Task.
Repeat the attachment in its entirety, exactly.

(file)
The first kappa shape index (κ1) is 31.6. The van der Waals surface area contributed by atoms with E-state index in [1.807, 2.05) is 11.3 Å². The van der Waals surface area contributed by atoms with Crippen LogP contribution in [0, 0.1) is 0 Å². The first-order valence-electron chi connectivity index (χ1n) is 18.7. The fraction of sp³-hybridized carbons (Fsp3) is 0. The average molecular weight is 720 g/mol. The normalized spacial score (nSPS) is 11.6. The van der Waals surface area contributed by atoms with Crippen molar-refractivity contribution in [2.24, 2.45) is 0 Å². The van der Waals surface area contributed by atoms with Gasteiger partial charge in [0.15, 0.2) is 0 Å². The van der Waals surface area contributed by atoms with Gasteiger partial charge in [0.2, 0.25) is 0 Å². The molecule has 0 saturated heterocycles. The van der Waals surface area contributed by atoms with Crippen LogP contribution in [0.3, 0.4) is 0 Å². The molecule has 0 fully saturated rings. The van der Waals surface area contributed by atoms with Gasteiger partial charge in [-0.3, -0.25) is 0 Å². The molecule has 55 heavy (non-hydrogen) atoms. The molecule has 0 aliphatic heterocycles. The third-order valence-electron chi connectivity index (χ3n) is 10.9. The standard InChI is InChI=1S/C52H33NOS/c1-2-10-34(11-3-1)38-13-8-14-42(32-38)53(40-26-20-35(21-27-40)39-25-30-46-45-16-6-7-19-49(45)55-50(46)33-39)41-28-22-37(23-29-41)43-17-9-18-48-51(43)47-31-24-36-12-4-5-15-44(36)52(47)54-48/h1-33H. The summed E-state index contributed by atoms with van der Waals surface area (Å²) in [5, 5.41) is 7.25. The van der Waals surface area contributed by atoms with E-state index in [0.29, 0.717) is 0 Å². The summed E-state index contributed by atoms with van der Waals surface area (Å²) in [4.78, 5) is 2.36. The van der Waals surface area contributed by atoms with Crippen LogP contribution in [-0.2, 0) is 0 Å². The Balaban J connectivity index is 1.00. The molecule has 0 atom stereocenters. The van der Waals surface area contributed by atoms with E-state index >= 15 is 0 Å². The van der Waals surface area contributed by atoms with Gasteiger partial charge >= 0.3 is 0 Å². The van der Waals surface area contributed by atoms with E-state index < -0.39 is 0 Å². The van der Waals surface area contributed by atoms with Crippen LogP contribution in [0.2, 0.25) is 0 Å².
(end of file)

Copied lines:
The first kappa shape index (κ1) is 31.6. The van der Waals surface area contributed by atoms with E-state index in [1.807, 2.05) is 11.3 Å². The van der Waals surface area contributed by atoms with Crippen LogP contribution in [0, 0.1) is 0 Å². The first-order valence-electron chi connectivity index (χ1n) is 18.7. The fraction of sp³-hybridized carbons (Fsp3) is 0. The average molecular weight is 720 g/mol. The normalized spacial score (nSPS) is 11.6. The van der Waals surface area contributed by atoms with Crippen molar-refractivity contribution in [2.24, 2.45) is 0 Å². The van der Waals surface area contributed by atoms with Gasteiger partial charge in [0.15, 0.2) is 0 Å². The van der Waals surface area contributed by atoms with Gasteiger partial charge in [0.2, 0.25) is 0 Å². The molecule has 0 saturated heterocycles. The van der Waals surface area contributed by atoms with Crippen LogP contribution in [0.3, 0.4) is 0 Å². The molecule has 0 fully saturated rings. The van der Waals surface area contributed by atoms with Gasteiger partial charge in [-0.3, -0.25) is 0 Å². The molecule has 55 heavy (non-hydrogen) atoms. The molecule has 0 aliphatic heterocycles. The third-order valence-electron chi connectivity index (χ3n) is 10.9. The standard InChI is InChI=1S/C52H33NOS/c1-2-10-34(11-3-1)38-13-8-14-42(32-38)53(40-26-20-35(21-27-40)39-25-30-46-45-16-6-7-19-49(45)55-50(46)33-39)41-28-22-37(23-29-41)43-17-9-18-48-51(43)47-31-24-36-12-4-5-15-44(36)52(47)54-48/h1-33H. The summed E-state index contributed by atoms with van der Waals surface area (Å²) in [5, 5.41) is 7.25. The van der Waals surface area contributed by atoms with E-state index in [0.29, 0.717) is 0 Å². The summed E-state index contributed by atoms with van der Waals surface area (Å²) in [4.78, 5) is 2.36. The van der Waals surface area contributed by atoms with Crippen LogP contribution in [-0.2, 0) is 0 Å². The Balaban J connectivity index is 1.00. The molecule has 0 atom stereocenters. The van der Waals surface area contributed by atoms with E-state index >= 15 is 0 Å². The van der Waals surface area contributed by atoms with Gasteiger partial charge >= 0.3 is 0 Å². The van der Waals surface area contributed by atoms with E-state index < -0.39 is 0 Å². The van der Waals surface area contributed by atoms with Crippen LogP contribution in [0.2, 0.25) is 0 Å².